The amount of practice required to reach automaticity with certain mathematical skills is significant, but it is not impossible to achieve. Further, the type of practice is important. Stobart (2014) points out the importance of practice being purposeful and deliberate. This seems especially relevant in mathematics, where there is always a danger of repetitive practice reinforcing the wrong things if it is done without thinking. For example, a student who practices solving 20 equations, all having the exact same structure (for example, having the form ), can very quickly forget the necessity of the key principle described previously, which reinforces meaningless manipulations of symbols. This can be averted by teachers who ensure that the set of problems students are encouraged to practice have enough variation to eliminate the possibility of false patterns emerging, and require repeated application of the key principles in order to solve them.
Clearly, memory is important in the learning and doing of mathematics. Yet, mindless memorisation of facts and formulas will not take students far. Instead, engaging in classroom activities and discussions that help make new ideas meaningful together with purposeful practice are important key skills. These skills enable students to think more effectively, remember more and be successful in their learning.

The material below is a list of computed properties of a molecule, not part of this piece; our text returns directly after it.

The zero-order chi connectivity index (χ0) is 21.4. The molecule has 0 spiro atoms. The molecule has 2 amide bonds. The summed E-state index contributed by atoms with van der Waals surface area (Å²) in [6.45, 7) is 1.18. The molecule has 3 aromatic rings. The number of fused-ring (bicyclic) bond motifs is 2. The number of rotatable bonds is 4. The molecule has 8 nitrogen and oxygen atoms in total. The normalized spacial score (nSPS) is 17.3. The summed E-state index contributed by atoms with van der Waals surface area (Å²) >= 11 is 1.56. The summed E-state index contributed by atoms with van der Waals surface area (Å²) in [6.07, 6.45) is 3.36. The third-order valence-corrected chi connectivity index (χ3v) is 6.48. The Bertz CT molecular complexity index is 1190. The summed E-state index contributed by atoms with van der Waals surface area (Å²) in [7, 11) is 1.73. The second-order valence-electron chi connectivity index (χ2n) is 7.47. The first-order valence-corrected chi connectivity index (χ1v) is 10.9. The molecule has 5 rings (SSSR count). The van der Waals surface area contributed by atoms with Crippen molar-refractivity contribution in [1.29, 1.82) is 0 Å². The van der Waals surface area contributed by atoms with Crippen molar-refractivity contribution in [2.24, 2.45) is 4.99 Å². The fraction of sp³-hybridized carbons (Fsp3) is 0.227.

Alloway, Tracy & Passolunghi, Maria Chiara. (2011). The relationship between working memory, IQ, and mathematical skills in children. Learning and Individual Differences. 21. 133-137
Byers, V., & Erlwanger, S. (1985). Memory in Mathematical Understanding. Educational Studies in Mathematics, 16(3), 259-281
Chandler, P. & Sweller, J. (1992). The split-attention effect as a factor in the design of instruction. British Journal of Educational Psychology. 62 (2): 233–246
McInerney, D. ed., (2014). Educational Psychology: Constructing Learning. 6th ed. Pearson Education Australia
Stobart, G (2014) The Expert Learner. Challenging the Myth of Ability. L Stoll & L Earl (series eds.) Expanding Educational Horizons. McGraw-Hill, Open University Press